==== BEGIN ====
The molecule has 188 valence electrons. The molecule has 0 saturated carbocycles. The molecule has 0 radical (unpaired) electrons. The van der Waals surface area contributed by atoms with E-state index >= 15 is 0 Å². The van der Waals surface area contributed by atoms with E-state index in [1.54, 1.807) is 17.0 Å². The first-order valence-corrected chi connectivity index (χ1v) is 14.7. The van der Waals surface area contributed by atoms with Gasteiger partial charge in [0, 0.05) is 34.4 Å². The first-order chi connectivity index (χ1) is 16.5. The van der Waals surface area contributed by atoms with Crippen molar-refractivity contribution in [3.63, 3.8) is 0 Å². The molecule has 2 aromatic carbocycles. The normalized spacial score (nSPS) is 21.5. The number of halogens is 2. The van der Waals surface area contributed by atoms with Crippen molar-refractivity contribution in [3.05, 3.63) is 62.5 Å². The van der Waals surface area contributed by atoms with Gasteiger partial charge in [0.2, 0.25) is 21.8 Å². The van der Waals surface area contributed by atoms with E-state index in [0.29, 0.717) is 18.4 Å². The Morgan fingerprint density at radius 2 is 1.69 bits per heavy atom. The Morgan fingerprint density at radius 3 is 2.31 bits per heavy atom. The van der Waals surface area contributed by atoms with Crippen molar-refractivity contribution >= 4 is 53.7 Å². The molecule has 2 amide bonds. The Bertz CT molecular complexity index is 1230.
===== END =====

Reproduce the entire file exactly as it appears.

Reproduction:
The molecule has 188 valence electrons. The molecule has 0 saturated carbocycles. The molecule has 0 radical (unpaired) electrons. The van der Waals surface area contributed by atoms with E-state index >= 15 is 0 Å². The van der Waals surface area contributed by atoms with E-state index in [1.54, 1.807) is 17.0 Å². The first-order valence-corrected chi connectivity index (χ1v) is 14.7. The van der Waals surface area contributed by atoms with Gasteiger partial charge in [0, 0.05) is 34.4 Å². The first-order chi connectivity index (χ1) is 16.5. The van der Waals surface area contributed by atoms with Crippen molar-refractivity contribution in [3.63, 3.8) is 0 Å². The molecule has 2 aromatic carbocycles. The normalized spacial score (nSPS) is 21.5. The number of halogens is 2. The van der Waals surface area contributed by atoms with Crippen molar-refractivity contribution in [3.05, 3.63) is 62.5 Å². The van der Waals surface area contributed by atoms with Gasteiger partial charge in [0.2, 0.25) is 21.8 Å². The van der Waals surface area contributed by atoms with E-state index in [0.29, 0.717) is 18.4 Å². The Morgan fingerprint density at radius 2 is 1.69 bits per heavy atom. The Morgan fingerprint density at radius 3 is 2.31 bits per heavy atom. The van der Waals surface area contributed by atoms with Crippen molar-refractivity contribution >= 4 is 53.7 Å². The molecule has 2 amide bonds. The Bertz CT molecular complexity index is 1230.